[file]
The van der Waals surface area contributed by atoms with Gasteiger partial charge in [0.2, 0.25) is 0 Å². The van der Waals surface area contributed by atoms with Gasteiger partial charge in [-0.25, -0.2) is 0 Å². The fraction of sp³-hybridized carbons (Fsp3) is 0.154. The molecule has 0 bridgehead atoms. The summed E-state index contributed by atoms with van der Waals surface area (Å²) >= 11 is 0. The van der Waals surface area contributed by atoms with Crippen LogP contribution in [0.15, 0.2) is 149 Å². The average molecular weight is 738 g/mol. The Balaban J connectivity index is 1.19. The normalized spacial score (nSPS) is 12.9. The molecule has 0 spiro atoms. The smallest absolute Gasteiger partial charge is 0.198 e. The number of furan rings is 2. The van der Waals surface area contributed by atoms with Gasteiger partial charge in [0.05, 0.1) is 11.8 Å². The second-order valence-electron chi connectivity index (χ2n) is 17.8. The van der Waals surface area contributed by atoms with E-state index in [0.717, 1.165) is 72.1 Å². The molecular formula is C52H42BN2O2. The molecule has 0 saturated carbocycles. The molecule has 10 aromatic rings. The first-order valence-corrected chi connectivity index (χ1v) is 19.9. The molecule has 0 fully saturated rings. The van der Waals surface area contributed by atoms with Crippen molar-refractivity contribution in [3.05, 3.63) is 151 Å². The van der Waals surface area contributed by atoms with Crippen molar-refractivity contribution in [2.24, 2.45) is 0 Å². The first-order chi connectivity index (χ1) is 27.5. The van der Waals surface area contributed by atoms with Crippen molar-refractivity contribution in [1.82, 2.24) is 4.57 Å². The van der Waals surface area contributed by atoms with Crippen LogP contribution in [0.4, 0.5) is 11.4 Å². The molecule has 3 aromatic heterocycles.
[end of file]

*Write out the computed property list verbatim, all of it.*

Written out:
The van der Waals surface area contributed by atoms with Gasteiger partial charge in [0.2, 0.25) is 0 Å². The van der Waals surface area contributed by atoms with Gasteiger partial charge in [-0.25, -0.2) is 0 Å². The fraction of sp³-hybridized carbons (Fsp3) is 0.154. The molecule has 0 bridgehead atoms. The summed E-state index contributed by atoms with van der Waals surface area (Å²) >= 11 is 0. The van der Waals surface area contributed by atoms with Crippen LogP contribution in [0.15, 0.2) is 149 Å². The average molecular weight is 738 g/mol. The Balaban J connectivity index is 1.19. The normalized spacial score (nSPS) is 12.9. The molecule has 0 spiro atoms. The smallest absolute Gasteiger partial charge is 0.198 e. The number of furan rings is 2. The van der Waals surface area contributed by atoms with Gasteiger partial charge in [0.05, 0.1) is 11.8 Å². The second-order valence-electron chi connectivity index (χ2n) is 17.8. The van der Waals surface area contributed by atoms with E-state index in [0.717, 1.165) is 72.1 Å². The molecular formula is C52H42BN2O2. The molecule has 0 saturated carbocycles. The molecule has 10 aromatic rings. The first-order valence-corrected chi connectivity index (χ1v) is 19.9. The molecule has 0 fully saturated rings. The van der Waals surface area contributed by atoms with Crippen molar-refractivity contribution in [3.05, 3.63) is 151 Å². The van der Waals surface area contributed by atoms with Crippen molar-refractivity contribution in [2.24, 2.45) is 0 Å². The first-order chi connectivity index (χ1) is 27.5. The van der Waals surface area contributed by atoms with Crippen molar-refractivity contribution in [1.82, 2.24) is 4.57 Å². The van der Waals surface area contributed by atoms with Crippen LogP contribution in [0.4, 0.5) is 11.4 Å². The molecule has 3 aromatic heterocycles.